Ukraine’s accession to the EU would entitle Kyiv to about €186bn over seven years, according to internal estimates of the union’s common budget, turning “many” existing member states into net payers for the first time, Ednews reports citing Financial Times.
The modeling, the first to emerge from Brussels on the potential accession of nine new member states, underlines the profound political and financial implications of expanding the union across the continent. Clearing a path for Ukrainian membership has been a top priority for EU leaders since Russia’s full-scale invasion last year, says the source.
EU officials this summer estimated the potential financial ramifications in a study seen by the Financial Times, which used existing rules for the union’s 2021-27 budget. These were applied to an enlarged union including Ukraine, Moldova, Georgia and six western Balkan states.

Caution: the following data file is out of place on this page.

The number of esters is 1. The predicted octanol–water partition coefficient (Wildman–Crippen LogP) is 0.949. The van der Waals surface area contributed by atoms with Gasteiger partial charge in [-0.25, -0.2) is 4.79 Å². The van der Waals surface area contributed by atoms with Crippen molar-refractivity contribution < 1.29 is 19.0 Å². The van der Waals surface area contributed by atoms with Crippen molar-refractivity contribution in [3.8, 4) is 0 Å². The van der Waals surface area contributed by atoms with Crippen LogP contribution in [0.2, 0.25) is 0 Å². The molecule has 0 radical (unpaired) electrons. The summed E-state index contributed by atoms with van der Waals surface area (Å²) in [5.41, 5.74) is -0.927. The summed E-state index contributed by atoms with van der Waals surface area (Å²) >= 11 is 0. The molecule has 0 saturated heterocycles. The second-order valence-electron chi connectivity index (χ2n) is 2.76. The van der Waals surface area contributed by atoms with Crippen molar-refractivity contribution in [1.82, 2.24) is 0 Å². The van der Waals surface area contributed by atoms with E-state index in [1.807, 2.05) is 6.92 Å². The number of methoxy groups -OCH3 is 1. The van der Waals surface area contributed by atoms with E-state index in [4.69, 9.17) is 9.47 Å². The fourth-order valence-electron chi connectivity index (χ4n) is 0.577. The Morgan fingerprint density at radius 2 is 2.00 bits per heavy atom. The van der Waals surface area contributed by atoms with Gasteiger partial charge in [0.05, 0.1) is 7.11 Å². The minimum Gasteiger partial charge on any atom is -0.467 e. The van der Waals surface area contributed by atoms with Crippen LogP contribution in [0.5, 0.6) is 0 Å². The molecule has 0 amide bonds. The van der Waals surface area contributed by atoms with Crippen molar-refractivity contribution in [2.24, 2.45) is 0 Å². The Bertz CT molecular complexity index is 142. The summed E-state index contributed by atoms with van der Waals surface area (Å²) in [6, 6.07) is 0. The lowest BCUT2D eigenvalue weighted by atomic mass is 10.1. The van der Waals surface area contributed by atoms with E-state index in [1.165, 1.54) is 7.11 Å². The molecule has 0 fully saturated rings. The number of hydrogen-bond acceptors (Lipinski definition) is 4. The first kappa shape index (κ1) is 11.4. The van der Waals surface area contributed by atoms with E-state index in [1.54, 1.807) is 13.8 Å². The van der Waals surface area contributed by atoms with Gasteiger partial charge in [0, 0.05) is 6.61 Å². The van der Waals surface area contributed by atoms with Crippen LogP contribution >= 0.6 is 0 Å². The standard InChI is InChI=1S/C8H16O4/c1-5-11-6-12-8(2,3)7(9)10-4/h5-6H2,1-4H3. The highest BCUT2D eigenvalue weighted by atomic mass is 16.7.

The financial tally of adding all nine members to the existing budget, known as the multiannual financial framework, would be €256.8bn, the paper estimates. The knock-on effects for existing member states would include a cut in farm subsidies of about a fifth.
With nine new member states, the current budget would increase by 21 percent to €1.47tn, the paper estimates. That equates to about 1.4 percent of the 36 countries’ gross national income.
The entry of nine states would force a number of “far-reaching” adjustments that could include a significant increase in net budget contributions from richer states such as Germany, France and the Netherlands. “Transitional periods and safeguard measures” would be necessary, the paper suggests.
Applying current rules to an expanded union, Ukraine would be eligible for €96.5bn from the EU’s Common Agricultural Policy over seven years. That financial shift would force cuts in farm subsidies to existing member states of about 20 percent, according to the study.
Ukraine would also qualify for €61bn in payments from the EU’s cohesion funds, which aim to improve infrastructure in poorer member states. With nine additional member states, the Czech Republic, Estonia, Lithuania, Slovenia, Cyprus and Malta would no longer be eligible for cohesion funding, the study estimates.